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At BIAFF 2010 Clive Atkins won a 5-Star Award with
During World War II, British and American codebreakers - notably eccentric mathematician Alan Turin - working at Bletchley Park were able, following pioneering Polish work, to build a machine called Bombe to decrypt a vast number of messages which had been enciphered using the Enigma coding engine. The intelligence gleaned from this source, codenamed ULTRA by the British, was a substantial aid to the Allied war effort.
The initial research for Enigma came from several different sources starting with three well known books:
Also helpful were the excellent brochures
Its website contains a wealth of information
The initial script ideas were dictated over
Britain's Best Kept Secret
The recording set up for the voice-over had a pop shield in front of a Shure close proximity microphone which also had a wind gag. It was plugged into a mixer leading to a Sony mini-disc recorder. Hazel Evans our narrator is a member of a local theatre group. Her script was carefully prepared to ensure that no sentence carried over from one page to the next. That avoided rustling on the recording. After a two hour recording session we end up with the finished tracks.
|Shot 1 and ... would you believe it ... there was scaffolding
over part of the building. With judicious framing we got round that problem.
In a detailed documentary preparing a shooting script before filming helps to ensure that no significant scenes are missed. Even so, it is wise to take advantage of any cutaway shots which may be useful. We chose our camera positions carefully to make the most of the shooting opportunities. There were some unlikely shots: bike racks - because one of the bikes was used to illustrate an Alan Turin story. A gas mask travelled 150 miles round trip for a 7 second shot.
Another Turin story was about chaining his tea mug to the radiator. Our next stop was Hut 8 where, to our surprise, we discovered the radiator and the mug, carefully set up for us to film. We had another lucky find - a collection of old radios, which was just the thing to use over Chamberlain's speech. Luckily we were there on a quiet day and had plenty of time and space to set up our shots.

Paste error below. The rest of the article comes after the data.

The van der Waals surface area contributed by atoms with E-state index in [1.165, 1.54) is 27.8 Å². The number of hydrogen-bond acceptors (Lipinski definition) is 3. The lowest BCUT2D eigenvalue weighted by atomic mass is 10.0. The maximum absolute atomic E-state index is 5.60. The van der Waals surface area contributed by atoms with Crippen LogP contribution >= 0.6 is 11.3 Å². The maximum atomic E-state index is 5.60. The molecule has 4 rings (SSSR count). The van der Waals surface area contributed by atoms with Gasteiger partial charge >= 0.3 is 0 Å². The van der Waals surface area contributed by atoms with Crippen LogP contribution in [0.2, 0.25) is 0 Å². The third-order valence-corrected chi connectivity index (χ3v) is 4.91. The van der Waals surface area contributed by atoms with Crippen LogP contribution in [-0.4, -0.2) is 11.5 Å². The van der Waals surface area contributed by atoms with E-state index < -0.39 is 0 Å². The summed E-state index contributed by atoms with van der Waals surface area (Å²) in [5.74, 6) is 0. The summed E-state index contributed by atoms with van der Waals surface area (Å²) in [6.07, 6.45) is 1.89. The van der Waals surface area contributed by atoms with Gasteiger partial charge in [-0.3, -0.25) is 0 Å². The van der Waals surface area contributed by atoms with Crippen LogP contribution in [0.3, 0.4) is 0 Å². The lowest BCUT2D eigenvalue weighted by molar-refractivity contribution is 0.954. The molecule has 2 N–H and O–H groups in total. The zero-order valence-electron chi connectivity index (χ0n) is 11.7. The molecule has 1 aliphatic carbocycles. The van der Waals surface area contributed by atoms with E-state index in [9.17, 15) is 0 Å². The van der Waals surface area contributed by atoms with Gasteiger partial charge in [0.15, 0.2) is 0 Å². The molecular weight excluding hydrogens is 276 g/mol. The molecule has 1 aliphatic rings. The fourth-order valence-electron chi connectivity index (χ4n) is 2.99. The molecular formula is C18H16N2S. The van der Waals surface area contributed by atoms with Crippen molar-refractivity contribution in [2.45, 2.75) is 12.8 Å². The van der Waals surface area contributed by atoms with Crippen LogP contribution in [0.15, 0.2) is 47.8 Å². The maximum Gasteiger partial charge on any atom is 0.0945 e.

We found examples of the Bombe machines in several locations all of which we filmed to give us maximum choice.
The Enigma machines unfortunately proved much more challenging because they were all in glass cases. Frustrated with the problem of reflections I went to the main Reception desk and after showing my IAC card, which they duly scanned, to my amazement an Enigma machine was made available just for us to video. After explaining that we had registered at the main Reception we were also able to film the reconstructed giant Colossus computer. The operator even followed our directions and by demonstrating the machine became an integral part of our film.
After a long day's filming we had a well earned rest and checked the script to ensure that all the shots had been taken.
To save our actress, Margarete, the 150 mile round trip to Bletchley, we shot some scenes in the grounds of a local stately home. Our actress was briefed and had several rehearsals before a take was attempted. This was to be the final shot of the scene where Margarete pretends to see the Mansion again after more than 50 years. Plenty of time was needed for the opening shot to allow the Enigma caption to appear over it one letter at a time. There were magnificent wrought iron gates, but unfortunately the gate stop was too high to allow a car to drive over.